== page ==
Kelele, the African Bloggers Conference, was announced today at Barcamp Africa. That event has an incredible amount of energy and enthusiasm behind it, and it makes the perfect segue to the next big African community event: Kelele! This event was born out of connections made at TED Global in Tanzania last year, when 25+ bloggers from around Africa were brought face-to-face for the first time.
The specific theme of Kelele ’09 Nairobi is “Beat Your Drum” â€“ which connects the traditional African method of getting your message across vast distances â€“ the talking drums â€“ to the 21st century and the tools we use today, blogs and the Internet. We anticipate that this conference will continue to be called Kelele wherever it is held.
“Kelele is the Kiswahili word for noise. We are organising a gathering of African bloggers in the tradition of historical African societies where everyone has a voice. With too many voices marginalized, or simply ignored in Africa society today for a variety of reasons, we believe that the internet in general and grassroots media tools such as blogs in particular represent the most powerful way in which to give Africans back their voice. We are gathering to make a powerful, positive, inspirational noise that will be heard across the continent and beyond. KELELE!”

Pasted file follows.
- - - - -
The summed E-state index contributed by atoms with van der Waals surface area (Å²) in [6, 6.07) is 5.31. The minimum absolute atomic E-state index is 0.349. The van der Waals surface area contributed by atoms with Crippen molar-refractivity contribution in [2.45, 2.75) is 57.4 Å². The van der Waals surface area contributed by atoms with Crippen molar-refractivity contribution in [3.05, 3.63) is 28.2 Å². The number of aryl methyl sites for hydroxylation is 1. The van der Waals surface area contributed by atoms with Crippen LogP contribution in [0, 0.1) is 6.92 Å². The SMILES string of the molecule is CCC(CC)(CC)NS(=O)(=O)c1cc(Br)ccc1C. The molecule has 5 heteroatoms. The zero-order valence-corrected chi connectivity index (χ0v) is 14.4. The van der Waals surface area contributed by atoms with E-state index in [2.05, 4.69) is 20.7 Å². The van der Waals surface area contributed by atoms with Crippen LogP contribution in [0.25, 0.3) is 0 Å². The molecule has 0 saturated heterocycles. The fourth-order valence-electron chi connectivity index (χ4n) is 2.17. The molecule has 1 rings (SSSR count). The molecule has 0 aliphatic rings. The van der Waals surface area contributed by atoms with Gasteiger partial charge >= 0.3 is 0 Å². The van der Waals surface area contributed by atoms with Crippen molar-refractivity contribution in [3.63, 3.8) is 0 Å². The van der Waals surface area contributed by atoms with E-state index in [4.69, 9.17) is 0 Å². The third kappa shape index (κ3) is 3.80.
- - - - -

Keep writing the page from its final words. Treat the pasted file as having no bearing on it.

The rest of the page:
I think we’re at a place saying, if Africans want to do something, then do it. So, let’s do it! Let’s celebrate the cultures we have in Africa and let the conference be a reflection of that. Let’s make it truly African, where the people involved are coming from all 52 countries on the continent and the diaspora. Let’s seed the next generation of bloggers and advocates of open dialogue in Africa – which is why one day will be focused on having the top 100 bloggers around Africa training new bloggers in whichever host country it’s in.
This is a pivotal kind of event that I think will grow each year. The goals are big – REALLY big – and I think we’ll reach them.
Sponsorships and a big Thanks!
Sponsors – We have only begun canvassing for sponsors for Kelele this week. Already, the Berkman Institute at Harvard is on board. If you’d like to join us and be a part of making some real noise in Africa, please get in touch with Daudi, or at firstname.lastname@example.org.
As my friend and fellow organizer, Ndesanjo, puts it: Peace and kelele!
[follow along on Twitter @kelele]